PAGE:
How Trump can keep up the pace on his two-for-one deregulation plan
November 8, 2018
This article originally appeared in the Washington Examiner on October 31, 2018.
The verdict for 2018 is in, and President Trump’s “two-for-one” strategy of deregulation has proven a continued success, even better than advertised. Forbes reports that the ratio for “significant regulatory actions was four-to-one, with 14 significant new regulatory actions and 57 significant deregulatory ones.” But while positive, these figures pale in comparison to 2017, which saw 67 deregulatory actions being taken compared to four rule-making actions, resulting in an astounding 22-to-1 ratio.
So, why are elected officials having a tougher time this year halting the growth of the onerous administrative state? As with any sustained reform effort, the Trump administration’s deregulatory drive is slowing down after picking the low-hanging fruit of harmful rules proposed by the federal government under the previous two administrations.
Consider the Obama administration’s Title II rules on the Internet, which studies have found precipitated a massive, industry-wide drop in broadband investment. While the December 2017 repeal of those regulations should be applauded, it’s hard to find other similar rules with such a gargantuan impact on the economy. Fortunately, the federal government is already identifying the next steps for regulatory reform. In addition to continuing to roll back harmful “environmental” rules, the Trump administration should target a diverse array of agencies, from the Department of Homeland Security to the Department of Energy.
The immediate next step in Trump’s deregulatory drive is clear: out-of-control “green” regulations that fail to safeguard the environment while imposing substantial costs on consumers and taxpayers. The Obama administration’s proposed Clean Power Plan, for instance, mandated that states set strict goals to curb carbon emissions (read: force taxpayers to prop up green boondoggles). It will happen unless the rule is repealed once and for all.
A National Economic Research Associates study found the Clean Power Plan would raise “average energy sector expenditure increases between $29 and $39 billion per year,” most of which would be passed along to consumers. The Trump administration is currently in the midst of nixing these disastrous regulations and replacing them with a looser “affordable energy” framework, which eases up emissions targets and gives states more options to comply.
While the Trump administration focuses on relieving mandates on states, officials should also set their sights on regulations affecting localities. One particularly egregious rule put in place by the Obama Department of Agriculture, regulating schools’ sale of food, has restricted the abilities of parent-teacher associations to raise money. According to a 2017 report from the Center for American Progress, PTAs typically raise more than $400 million annually, but their ability to do this is being undermined by the 2016 nutritional regulations currently being implemented by school districts across the country.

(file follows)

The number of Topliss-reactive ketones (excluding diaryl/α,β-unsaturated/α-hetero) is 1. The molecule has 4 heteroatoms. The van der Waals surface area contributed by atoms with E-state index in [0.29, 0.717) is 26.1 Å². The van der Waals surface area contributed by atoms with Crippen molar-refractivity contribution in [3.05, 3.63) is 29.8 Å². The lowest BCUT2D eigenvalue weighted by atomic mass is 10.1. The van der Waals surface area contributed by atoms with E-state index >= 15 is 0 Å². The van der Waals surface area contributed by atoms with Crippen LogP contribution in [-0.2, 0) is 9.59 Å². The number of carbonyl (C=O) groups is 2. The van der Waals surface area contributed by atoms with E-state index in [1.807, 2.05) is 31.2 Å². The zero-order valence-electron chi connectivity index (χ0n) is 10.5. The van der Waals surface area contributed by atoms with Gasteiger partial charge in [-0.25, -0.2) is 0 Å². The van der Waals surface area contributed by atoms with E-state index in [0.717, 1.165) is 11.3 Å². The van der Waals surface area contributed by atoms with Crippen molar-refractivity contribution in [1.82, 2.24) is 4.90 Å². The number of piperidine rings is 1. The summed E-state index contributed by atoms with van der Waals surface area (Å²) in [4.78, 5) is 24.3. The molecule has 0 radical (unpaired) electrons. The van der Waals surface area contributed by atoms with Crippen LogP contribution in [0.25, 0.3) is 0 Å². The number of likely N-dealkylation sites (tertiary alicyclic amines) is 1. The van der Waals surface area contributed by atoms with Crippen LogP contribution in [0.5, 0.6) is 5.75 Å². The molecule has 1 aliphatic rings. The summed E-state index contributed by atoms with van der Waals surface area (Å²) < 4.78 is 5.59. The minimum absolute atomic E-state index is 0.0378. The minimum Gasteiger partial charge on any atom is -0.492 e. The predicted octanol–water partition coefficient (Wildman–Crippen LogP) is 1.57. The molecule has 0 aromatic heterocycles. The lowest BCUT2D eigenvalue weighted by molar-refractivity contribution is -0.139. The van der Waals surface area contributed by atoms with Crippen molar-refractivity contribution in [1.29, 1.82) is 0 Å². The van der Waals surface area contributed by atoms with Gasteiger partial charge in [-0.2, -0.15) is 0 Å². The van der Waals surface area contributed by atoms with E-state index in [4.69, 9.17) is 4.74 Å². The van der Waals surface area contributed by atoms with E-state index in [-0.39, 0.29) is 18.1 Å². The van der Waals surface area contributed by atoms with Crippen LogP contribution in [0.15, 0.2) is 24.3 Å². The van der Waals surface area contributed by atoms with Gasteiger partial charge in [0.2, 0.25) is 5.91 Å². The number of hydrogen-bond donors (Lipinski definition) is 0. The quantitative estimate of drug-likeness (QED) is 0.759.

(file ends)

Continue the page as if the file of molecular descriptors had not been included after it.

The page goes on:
Federal regulators decided that “acceptable food items must have less than 10 percent of their calories come from saturated fat as served” and “less than/equal to 35 percent of their calories come from total fat as served.” This low-fat requirement, whose scientific basis is dubious to begin with, has made school food sale fundraisers a dud. As CBS Sacramento reporter Angela Greenwood notes, PTAs anticipate profits being halved with a disruption to key activities such as field trips, science camps, and assemblies. That funding could have even led to more health programming, including educating students on nutrition and nicotine control.
Struggling schools in middle-class communities, such as McCoy Elementary School in Carrollton, Tx., have used their Annual Carnival and Silent Auction to close budget shortfalls and support services for hundreds of students. These sorts of events will be shuttered across the country unless the administration takes prompt deregulatory action.
While USDA and EPA rules seemingly have little in common, they fit into a broader pattern of paternalistic regulations that raise costs on families and create compliance woes throughout the country. Each regulation in itself may not be enough to wreak havoc on the economy, but “death by one thousand cuts” meted out in the Federal Register is a real threat to the prosperity of millions. Trump’s two-for-one strategy is a welcome solution, but progress must continue.